By Serena Gordon
MONDAY, July 20, 2015 (HealthDay News) -- People with type 1 diabetes may face a greater risk of developing thinking and memory problems as they age compared to the general population, new research suggests.
"Our study found a modestly higher risk of all-cause dementia in people with type 1 diabetes. The next step is to figure out what that means, and how we can help people with type 1 diabetes age successfully," said study author Rachel Whitmer, a senior scientist in the division of research at Kaiser Permanente in Oakland, Calif.
However, Whitmer also noted that the study doesn't prove that type 1 diabetes caused dementia, only that the two diseases were linked. "This is an observational study that shows association, not causation. We don't have tissue from these people's brains," she added.
Whitmer plans to present the findings Monday at the Alzheimer's Association International Conference, in Washington D.C. Findings presented at meetings are generally viewed as preliminary until they've been published in a peer-reviewed journal. Funding for the study was provided by the U.S. National Institute on Aging.
Previous research has shown a link between type 2 diabetes and dementia risk. Since people with type 1 diabetes are now routinely living into their senior years, Whitmer and her colleagues wondered if the same would be true for people with type 1 diabetes.
Although both type 1 and type 2 diabetes cause problems with blood sugar regulation, the root cause of each disease is different. In type 1 diabetes, the immune system mistakenly attacks insulin-producing beta cells in the pancreas. This leaves people with type 1 diabetes with little to no insulin, according to the American Diabetes Association (ADA).
Insulin is a hormone that's necessary for the cells in the body to be able to use carbohydrates from foods as fuel. In type 2 diabetes, the body develops resistance to insulin and doesn't use carbohydrates effectively, the ADA said.
For the study, the researchers reviewed records from all of Kaiser Permanente's Northern California members. They found more than 490,000 who were over 60 years old and had no history of dementia as of 2002. The researchers collected information from 2002 through mid-2014.
From this larger group, they found 334 people with type 1 diabetes. During the study period, 16 percent of the people with type 1 diabetes developed dementia. Whitmer said that they looked for all types of dementia, including Alzheimer's disease and vascular dementia.
In the rest of the group, 12 percent of people developed dementia, the researchers found. The rate of dementia in people with type 2 diabetes in the study was nearly 15 percent, Whitmer said.
"Four percent more of people with type 1 diabetes than the whole sample developed all-cause dementia. We're not seeing something like double the risk, but this is a real increase," Whitmer said.
When the researchers removed people with type 2 diabetes from the general population sample, the association between type 1 diabetes and dementia became even stronger.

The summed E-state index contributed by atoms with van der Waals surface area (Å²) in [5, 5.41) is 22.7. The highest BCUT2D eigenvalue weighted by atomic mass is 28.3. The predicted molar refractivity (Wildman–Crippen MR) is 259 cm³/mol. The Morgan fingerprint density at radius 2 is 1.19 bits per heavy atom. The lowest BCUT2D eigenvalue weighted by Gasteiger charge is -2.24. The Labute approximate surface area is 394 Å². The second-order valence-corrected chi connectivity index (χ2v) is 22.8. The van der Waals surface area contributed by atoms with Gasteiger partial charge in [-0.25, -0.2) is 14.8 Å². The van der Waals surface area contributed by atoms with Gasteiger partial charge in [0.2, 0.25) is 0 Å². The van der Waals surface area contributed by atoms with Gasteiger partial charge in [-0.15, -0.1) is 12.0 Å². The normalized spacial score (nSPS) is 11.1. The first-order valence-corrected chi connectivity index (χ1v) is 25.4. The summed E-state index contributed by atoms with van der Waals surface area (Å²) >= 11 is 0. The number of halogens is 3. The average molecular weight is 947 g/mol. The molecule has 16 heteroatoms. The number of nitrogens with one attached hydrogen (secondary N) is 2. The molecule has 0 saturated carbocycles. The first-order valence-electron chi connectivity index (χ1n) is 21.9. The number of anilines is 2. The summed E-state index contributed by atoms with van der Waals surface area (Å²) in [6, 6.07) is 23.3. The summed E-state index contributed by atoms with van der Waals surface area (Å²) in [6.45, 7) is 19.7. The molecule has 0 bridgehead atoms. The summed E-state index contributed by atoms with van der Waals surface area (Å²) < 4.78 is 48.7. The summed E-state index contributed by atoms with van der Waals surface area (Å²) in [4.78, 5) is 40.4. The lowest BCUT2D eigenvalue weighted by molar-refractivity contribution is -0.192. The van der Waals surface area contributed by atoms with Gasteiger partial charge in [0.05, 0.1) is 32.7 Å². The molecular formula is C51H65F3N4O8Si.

However, when the researchers further adjusted the data to account for factors such as sex, age, race, stroke, peripheral artery disease and high blood pressure, the link between type 1 diabetes and dementia decreased. After these adjustments, people with type 1 diabetes were 73 percent more likely to have dementia than the rest of the group.
Whitmer said it's possible that as in type 2 diabetes, high blood sugar levels may cause some sort of damage to blood vessels that could contribute to dementia in people with type 1 diabetes. But the reason behind the association isn't clear from this study, and more research is needed, she said.
"The correlation with type 2 and dementia is so strong, but a correlation with type 1 diabetes hadn't yet been shown," said Helen Nickerson, the director of translational research for JDRF (formerly the Juvenile Diabetes Research Foundation).
And while the current study does find an association, Nickerson said that it raised more questions than it answered. For example, she said, do people with better blood sugar management have less dementia than people whose blood sugar is less well controlled? She said it's also important to note that the study's type 1 diabetes sample size wasn't large.
Still, she said, "Some people with type 1 have insulin resistance to varying degrees [in addition to type 1 diabetes], and that may be the connection. It's something important to look at."
One factor Nickerson thinks probably isn't related to the development of dementia is low blood sugar (hypoglycemia). "People with type 1 diabetes can get a lot of hypoglycemia, so if hypoglycemia were involved, I imagine you would've seen a stronger association," she said.
Both Whitmer and Nickerson agreed that until more study is done to define the connection between type 1 diabetes and dementia, it's a good idea to improve blood sugar control and keep blood pressure and cholesterol levels in check.
Whitmer added that it's important that this issue "is on the radar of clinicians. Type 1 diabetes is a disease that requires constant vigilance and constant self-care. We need to understand how cognition is affected with age."
Both experts also pointed out that this study population was born in the 1940s or earlier, and likely diagnosed with type 1 diabetes quite a while ago. Management of the disease has changed significantly since then, so these findings may not apply to people who've been diagnosed with type 1 diabetes more recently.